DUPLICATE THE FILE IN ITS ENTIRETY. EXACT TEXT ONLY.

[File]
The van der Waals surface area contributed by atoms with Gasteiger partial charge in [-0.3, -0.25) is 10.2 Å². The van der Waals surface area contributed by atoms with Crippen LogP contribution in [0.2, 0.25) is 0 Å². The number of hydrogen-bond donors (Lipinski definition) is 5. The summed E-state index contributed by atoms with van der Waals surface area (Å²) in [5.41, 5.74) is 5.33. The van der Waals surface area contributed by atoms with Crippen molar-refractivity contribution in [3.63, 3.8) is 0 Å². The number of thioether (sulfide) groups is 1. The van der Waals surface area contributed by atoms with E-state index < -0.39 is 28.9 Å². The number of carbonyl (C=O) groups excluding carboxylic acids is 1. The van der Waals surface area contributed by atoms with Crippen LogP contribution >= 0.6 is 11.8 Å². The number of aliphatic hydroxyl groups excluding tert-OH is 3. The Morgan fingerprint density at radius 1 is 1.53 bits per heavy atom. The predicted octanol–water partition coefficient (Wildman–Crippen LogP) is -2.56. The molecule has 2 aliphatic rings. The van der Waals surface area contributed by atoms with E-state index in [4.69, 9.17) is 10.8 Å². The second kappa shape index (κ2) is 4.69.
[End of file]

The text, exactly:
The van der Waals surface area contributed by atoms with Gasteiger partial charge in [-0.3, -0.25) is 10.2 Å². The van der Waals surface area contributed by atoms with Crippen LogP contribution in [0.2, 0.25) is 0 Å². The number of hydrogen-bond donors (Lipinski definition) is 5. The summed E-state index contributed by atoms with van der Waals surface area (Å²) in [5.41, 5.74) is 5.33. The van der Waals surface area contributed by atoms with Crippen molar-refractivity contribution in [3.63, 3.8) is 0 Å². The number of thioether (sulfide) groups is 1. The van der Waals surface area contributed by atoms with E-state index < -0.39 is 28.9 Å². The number of carbonyl (C=O) groups excluding carboxylic acids is 1. The van der Waals surface area contributed by atoms with Crippen LogP contribution >= 0.6 is 11.8 Å². The number of aliphatic hydroxyl groups excluding tert-OH is 3. The Morgan fingerprint density at radius 1 is 1.53 bits per heavy atom. The predicted octanol–water partition coefficient (Wildman–Crippen LogP) is -2.56. The molecule has 2 aliphatic rings. The van der Waals surface area contributed by atoms with E-state index in [4.69, 9.17) is 10.8 Å². The second kappa shape index (κ2) is 4.69.